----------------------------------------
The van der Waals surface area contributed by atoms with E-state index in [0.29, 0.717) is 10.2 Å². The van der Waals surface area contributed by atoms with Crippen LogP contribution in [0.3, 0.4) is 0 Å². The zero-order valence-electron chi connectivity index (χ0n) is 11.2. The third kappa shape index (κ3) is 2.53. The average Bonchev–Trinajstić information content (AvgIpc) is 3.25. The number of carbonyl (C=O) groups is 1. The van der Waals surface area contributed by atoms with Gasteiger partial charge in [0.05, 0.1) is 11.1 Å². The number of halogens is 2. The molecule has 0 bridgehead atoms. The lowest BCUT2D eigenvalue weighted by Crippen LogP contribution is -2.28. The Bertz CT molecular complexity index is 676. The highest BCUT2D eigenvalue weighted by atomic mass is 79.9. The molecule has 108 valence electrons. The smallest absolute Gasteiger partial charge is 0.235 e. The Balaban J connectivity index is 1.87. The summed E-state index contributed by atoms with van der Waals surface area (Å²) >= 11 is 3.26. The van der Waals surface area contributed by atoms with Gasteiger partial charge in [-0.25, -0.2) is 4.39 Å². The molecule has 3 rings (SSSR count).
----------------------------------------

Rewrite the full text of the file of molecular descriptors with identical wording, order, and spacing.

The van der Waals surface area contributed by atoms with E-state index in [0.29, 0.717) is 10.2 Å². The van der Waals surface area contributed by atoms with Crippen LogP contribution in [0.3, 0.4) is 0 Å². The zero-order valence-electron chi connectivity index (χ0n) is 11.2. The third kappa shape index (κ3) is 2.53. The average Bonchev–Trinajstić information content (AvgIpc) is 3.25. The number of carbonyl (C=O) groups is 1. The van der Waals surface area contributed by atoms with Gasteiger partial charge in [0.05, 0.1) is 11.1 Å². The number of halogens is 2. The molecule has 0 bridgehead atoms. The lowest BCUT2D eigenvalue weighted by Crippen LogP contribution is -2.28. The Bertz CT molecular complexity index is 676. The highest BCUT2D eigenvalue weighted by atomic mass is 79.9. The molecule has 108 valence electrons. The smallest absolute Gasteiger partial charge is 0.235 e. The Balaban J connectivity index is 1.87. The summed E-state index contributed by atoms with van der Waals surface area (Å²) >= 11 is 3.26. The van der Waals surface area contributed by atoms with Gasteiger partial charge in [-0.25, -0.2) is 4.39 Å². The molecule has 3 rings (SSSR count).